The oil major is being investigated by 12 US states for fraud after decades of funding denial groups
While ExxonMobil Corp says publicly that its views on climate science are in line with that of the United Nations, it has a long history of financially supporting anti-climate change legislation and action. That may finally be hurting the company as it faces US investigations claiming it may have defrauded the public by hiding its knowledge over time.
Late last month the Competitive Enterprise Institute (CEI), a rightwing think tank that has received Exxon funding, said the investigations against the oil major are unconstitutional and a “fishing expedition”, designed to shut down debate on global warming.
At its annual general meeting in May CEO Rex Tillerson told shareholders that ExxonMobil agrees with the scientific consensus of the UN’s Intergovernmental Panel on Climate Change and backs the conclusions that humans contribute to the changing climate and weather. Yet several shareholder resolutions asking Exxon to stress-test its business strategy against a world where global temperature rises are limited to 2°C were defeated. And the company’s financial contributions to numerous entities that either deny climate change or work to block climate legislation have continued unfettered for decades.
This duplicity was dramatically exposed last year when Inside Climate News published a series showing the company’s long knowledge of climate science and its numerous attempts to keep this knowledge from the public. US attorneys general from Massachusetts, New York and 10 other states are now investigating the company for consumer and securities fraud related to this knowledge.
'Bringing sunlight' to policies
ExxonMobil not only withheld its internal conclusions, it has also handsomely funded groups actively denying the validity of climate science. This lack of transparency about political and other trade group funding is common in corporate America. The Center for Political Accountability created the Zicklin Index to benchmark the transparency policies and practices of Standard & Poor (S&P) 500 companies. In its latest 2015 report, Zicklin found that slightly more companies were “bringing sunlight” to their spending, though overall only 18% report what they give to trade organisations and only 11% report payments to other tax-exempt groups such as think tanks. Out of a possible 100% for full disclosure, ExxonMobil’s score in 2015 was 50: it doesn’t voluntarily report its trade organisation spending, though in 2015 it did create a list of its worldwide "public policy" donations.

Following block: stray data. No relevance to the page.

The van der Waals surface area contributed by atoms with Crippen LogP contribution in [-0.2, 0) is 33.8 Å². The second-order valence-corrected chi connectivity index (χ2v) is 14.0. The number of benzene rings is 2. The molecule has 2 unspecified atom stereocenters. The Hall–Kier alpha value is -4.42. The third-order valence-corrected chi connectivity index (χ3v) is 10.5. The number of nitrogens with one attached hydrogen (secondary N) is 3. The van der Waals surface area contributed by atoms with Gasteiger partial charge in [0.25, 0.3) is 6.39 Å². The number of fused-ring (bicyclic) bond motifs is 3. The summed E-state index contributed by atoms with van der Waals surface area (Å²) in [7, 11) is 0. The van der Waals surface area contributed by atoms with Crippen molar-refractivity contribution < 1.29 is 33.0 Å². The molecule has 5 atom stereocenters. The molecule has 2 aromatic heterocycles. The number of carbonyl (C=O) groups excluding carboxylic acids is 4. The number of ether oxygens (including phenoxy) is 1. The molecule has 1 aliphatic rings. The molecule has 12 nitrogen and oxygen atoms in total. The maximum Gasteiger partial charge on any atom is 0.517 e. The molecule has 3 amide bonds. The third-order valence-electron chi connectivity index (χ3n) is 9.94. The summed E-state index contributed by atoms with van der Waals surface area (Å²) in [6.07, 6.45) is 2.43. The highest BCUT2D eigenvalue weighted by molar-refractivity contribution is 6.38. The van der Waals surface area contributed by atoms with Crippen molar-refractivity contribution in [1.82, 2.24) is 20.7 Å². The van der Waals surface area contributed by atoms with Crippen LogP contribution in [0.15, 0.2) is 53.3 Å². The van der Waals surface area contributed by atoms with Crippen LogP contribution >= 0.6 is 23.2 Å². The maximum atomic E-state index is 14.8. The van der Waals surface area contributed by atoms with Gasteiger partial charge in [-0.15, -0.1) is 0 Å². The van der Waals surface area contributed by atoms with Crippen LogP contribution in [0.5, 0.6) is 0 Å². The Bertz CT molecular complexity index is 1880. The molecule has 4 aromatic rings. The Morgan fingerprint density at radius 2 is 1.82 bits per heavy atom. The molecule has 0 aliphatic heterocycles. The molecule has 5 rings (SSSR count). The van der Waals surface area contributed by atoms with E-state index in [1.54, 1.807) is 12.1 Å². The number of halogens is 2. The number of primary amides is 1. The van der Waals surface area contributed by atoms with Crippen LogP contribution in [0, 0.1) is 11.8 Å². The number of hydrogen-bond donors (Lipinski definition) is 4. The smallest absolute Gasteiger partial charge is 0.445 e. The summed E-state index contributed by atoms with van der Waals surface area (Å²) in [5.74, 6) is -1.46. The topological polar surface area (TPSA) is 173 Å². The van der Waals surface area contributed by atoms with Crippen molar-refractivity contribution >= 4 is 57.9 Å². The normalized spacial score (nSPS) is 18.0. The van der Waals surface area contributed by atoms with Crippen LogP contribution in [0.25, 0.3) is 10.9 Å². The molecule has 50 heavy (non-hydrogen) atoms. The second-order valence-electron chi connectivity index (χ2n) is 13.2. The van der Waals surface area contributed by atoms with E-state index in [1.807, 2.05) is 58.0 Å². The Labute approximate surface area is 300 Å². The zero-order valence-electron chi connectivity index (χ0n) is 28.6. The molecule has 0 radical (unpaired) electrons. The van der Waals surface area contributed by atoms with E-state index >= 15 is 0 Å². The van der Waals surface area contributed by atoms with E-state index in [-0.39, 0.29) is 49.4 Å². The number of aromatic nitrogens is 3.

This list detailed that Exxon is continuing to support the American Enterprise Institute, the American Legislative Exchange Council, the US Chamber of Commerce Foundation and the CEI, all organisations known for rejecting the conclusions of climate science. Greenpeace Group ExxonSecret.org concluded the company has given $33m to denial groups since 1998.
Dan Dudis, director of the Washington DC based non-profit US Chamber Watch, said Exxon’s funding of the US Chamber of Commerce Foundation had influenced the business group.
“Over time, the Chamber Foundation has strayed quite far from its original mission of 1912, which was to advocate for the interests of all business,” Dudis said. “Now it is picking issues of importance to particular industries, and has become the biggest group in the US in terms of lobbying. It has probably done more than any other trade group to fight action on climate change.”
Dudis says the US Chamber’s opposition to climate change legislation in 2009 caused Apple, Nike and Pacific Gas & Electric Company (PG&E) to cancel their memberships.
Congress blocks disclosure rule
The New York Times recently noted that corporate influence in the US is being amplified by streams of donor cash flowing into "think tanks" and organisations such as the Chamber. Generally the public is unaware of the financial connections between these organisations and big business. Though activist investor Stephen Silberstein and the Washington DC-based Campaign for Accountability have tried to get the federal US Securities and Exchange Commission (SEC) to create a rule forcing public companies to disclose this type of spending, so far the effort has been blocked, in part by a Republican-controlled Congress. Last year, Congress passed a budget bill that included a provision barring the SEC from issuing that exact type of rule.
To ExxonMobil’s credit, it does disclose its direct political spending – approximately $14m in 2015, and estimated by OpenSecrets.org to be $1.5m so far in the 2016 election year. Exxon also reports lobbying expenditures – $11.98m in 2015 and $5.7m in the second quarter of this year.
While experts say a lack of transparency to shareholders and stakeholders increases a company’s business risk, CEO Tillerson continues to assure investors that ExxonMobil’s oil assets aren’t in danger of being stranded. In the second quarter of this year, the company’s profits fell 60% in comparison to 2015, due to low commodity prices and what Tillerson called a “volatile industry environment”.climate change ExxonMobil United Nations CEI global warming climate science transparency Greenpeace pg&e Environment